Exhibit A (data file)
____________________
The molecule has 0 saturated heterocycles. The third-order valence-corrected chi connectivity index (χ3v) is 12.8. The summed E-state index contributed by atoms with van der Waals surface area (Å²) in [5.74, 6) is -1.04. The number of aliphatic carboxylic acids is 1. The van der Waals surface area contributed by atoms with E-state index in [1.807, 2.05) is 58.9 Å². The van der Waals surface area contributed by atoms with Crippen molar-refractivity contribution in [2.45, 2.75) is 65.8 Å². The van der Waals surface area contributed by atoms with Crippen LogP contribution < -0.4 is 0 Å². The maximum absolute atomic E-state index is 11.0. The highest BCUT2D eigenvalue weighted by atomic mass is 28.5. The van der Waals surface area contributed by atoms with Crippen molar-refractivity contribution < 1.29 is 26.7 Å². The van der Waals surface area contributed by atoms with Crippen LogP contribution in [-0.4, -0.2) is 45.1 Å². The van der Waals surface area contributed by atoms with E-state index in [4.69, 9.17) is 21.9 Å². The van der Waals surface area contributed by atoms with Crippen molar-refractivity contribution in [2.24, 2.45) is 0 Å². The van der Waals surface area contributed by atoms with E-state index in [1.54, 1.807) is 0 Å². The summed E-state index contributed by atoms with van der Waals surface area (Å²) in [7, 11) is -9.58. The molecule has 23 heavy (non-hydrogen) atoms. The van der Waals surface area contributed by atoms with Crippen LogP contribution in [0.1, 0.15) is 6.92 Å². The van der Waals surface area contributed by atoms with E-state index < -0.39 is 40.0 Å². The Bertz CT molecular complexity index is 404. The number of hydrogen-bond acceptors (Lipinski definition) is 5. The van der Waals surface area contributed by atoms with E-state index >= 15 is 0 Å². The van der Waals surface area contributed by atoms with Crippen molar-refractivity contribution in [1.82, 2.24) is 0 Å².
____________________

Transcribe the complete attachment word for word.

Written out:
The molecule has 0 saturated heterocycles. The third-order valence-corrected chi connectivity index (χ3v) is 12.8. The summed E-state index contributed by atoms with van der Waals surface area (Å²) in [5.74, 6) is -1.04. The number of aliphatic carboxylic acids is 1. The van der Waals surface area contributed by atoms with E-state index in [1.807, 2.05) is 58.9 Å². The van der Waals surface area contributed by atoms with Crippen molar-refractivity contribution in [2.45, 2.75) is 65.8 Å². The van der Waals surface area contributed by atoms with Crippen LogP contribution < -0.4 is 0 Å². The maximum absolute atomic E-state index is 11.0. The highest BCUT2D eigenvalue weighted by atomic mass is 28.5. The van der Waals surface area contributed by atoms with Crippen molar-refractivity contribution < 1.29 is 26.7 Å². The van der Waals surface area contributed by atoms with Crippen LogP contribution in [-0.4, -0.2) is 45.1 Å². The van der Waals surface area contributed by atoms with E-state index in [4.69, 9.17) is 21.9 Å². The van der Waals surface area contributed by atoms with Crippen molar-refractivity contribution in [2.24, 2.45) is 0 Å². The van der Waals surface area contributed by atoms with E-state index in [1.54, 1.807) is 0 Å². The summed E-state index contributed by atoms with van der Waals surface area (Å²) in [7, 11) is -9.58. The molecule has 23 heavy (non-hydrogen) atoms. The van der Waals surface area contributed by atoms with Crippen LogP contribution in [0.1, 0.15) is 6.92 Å². The van der Waals surface area contributed by atoms with E-state index < -0.39 is 40.0 Å². The Bertz CT molecular complexity index is 404. The number of hydrogen-bond acceptors (Lipinski definition) is 5. The van der Waals surface area contributed by atoms with E-state index >= 15 is 0 Å². The van der Waals surface area contributed by atoms with Crippen molar-refractivity contribution in [1.82, 2.24) is 0 Å².